Blogs & Videos: Mammals

Kilimanjaro's Small Mammals

Mount Kilimanjaro in Tanzania has captured the imagination for decades, and climbing it is one of the most common items on the proverbial bucket list.  “Kili” is not only the tallest mountain in Africa, it is the tallest free-standing (isolated and not part of a mountain range) massif in the world.  Thousands of climbers ascend Kilimanjaro every year, trekking through multiple habitat zones to reach the summit which is 5895 m (19571 feet) above sea level. 

An Early Nocturnal Ancestor

A majority of living mammals today are nocturnal—and conventional wisdom tells us that this transition to nocturnality occurred as mammals evolved from their early mammal ancestors, synapsids, about 200 million years ago. It’s largely assumed that those synapsids were diurnal—active mostly during the daytime—but The Field Museum’s Kenneth Angielczyk, Associate Curator of Paleomammalogy and co-author Lars Schmitz, Assistant Professor of Biology, Keck Science Department, Claremont McKenna, Pitzer and Scripps Colleges, wanted to put it to the test.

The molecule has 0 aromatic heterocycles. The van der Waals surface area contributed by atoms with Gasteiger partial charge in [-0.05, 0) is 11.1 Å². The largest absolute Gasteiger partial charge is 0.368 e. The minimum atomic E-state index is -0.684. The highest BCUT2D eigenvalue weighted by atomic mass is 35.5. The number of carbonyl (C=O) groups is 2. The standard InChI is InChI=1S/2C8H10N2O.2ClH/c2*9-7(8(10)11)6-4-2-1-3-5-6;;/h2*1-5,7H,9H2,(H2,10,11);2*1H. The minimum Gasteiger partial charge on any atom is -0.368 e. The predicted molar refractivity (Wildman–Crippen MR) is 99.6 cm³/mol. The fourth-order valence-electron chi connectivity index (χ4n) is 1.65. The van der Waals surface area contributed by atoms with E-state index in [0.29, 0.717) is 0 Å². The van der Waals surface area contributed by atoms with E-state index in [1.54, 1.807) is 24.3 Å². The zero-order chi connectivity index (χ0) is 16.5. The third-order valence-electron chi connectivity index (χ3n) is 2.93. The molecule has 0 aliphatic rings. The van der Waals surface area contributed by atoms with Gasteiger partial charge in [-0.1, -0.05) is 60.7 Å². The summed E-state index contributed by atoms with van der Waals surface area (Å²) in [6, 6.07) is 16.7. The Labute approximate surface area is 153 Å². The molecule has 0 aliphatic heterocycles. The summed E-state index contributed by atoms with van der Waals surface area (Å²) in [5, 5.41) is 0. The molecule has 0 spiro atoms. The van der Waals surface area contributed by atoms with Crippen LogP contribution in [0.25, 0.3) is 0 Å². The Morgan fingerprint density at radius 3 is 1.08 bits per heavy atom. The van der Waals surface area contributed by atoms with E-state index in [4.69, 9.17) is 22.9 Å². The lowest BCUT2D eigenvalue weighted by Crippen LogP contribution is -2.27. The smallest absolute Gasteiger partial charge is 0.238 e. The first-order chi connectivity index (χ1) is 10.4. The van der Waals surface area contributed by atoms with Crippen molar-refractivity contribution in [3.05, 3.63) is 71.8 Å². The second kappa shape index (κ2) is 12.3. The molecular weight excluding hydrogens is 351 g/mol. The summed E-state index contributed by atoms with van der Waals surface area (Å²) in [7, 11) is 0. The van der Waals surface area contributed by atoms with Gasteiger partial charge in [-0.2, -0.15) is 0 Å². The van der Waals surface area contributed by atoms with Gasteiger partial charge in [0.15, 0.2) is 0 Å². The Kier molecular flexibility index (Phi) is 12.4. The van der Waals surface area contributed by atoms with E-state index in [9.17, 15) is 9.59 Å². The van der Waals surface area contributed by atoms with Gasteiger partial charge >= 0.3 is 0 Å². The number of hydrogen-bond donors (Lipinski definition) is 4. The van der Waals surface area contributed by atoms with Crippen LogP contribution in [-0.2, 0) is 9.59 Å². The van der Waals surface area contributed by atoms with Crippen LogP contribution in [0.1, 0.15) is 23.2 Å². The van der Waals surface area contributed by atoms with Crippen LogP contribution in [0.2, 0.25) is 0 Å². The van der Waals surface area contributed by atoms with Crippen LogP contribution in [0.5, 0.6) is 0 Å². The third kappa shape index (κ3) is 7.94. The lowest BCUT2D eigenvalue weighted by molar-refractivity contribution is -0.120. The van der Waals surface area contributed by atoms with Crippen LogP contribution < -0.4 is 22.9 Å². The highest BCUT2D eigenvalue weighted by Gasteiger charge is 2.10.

Heaney receives 2014 Aldo Leopold award

Quoting the American Society of Mammalogists, "The Aldo Leopold Award is awarded to a well-established individual who has made a lasting contribution to the conservation of mammals and their habitats. Aldo Leopold, the 'father' of wildlife ecology and management, is well known for his famous land ethic philosophy and his influence on wildlife conservation, including his active membership on ASM Conservation Committees in the 1930s."

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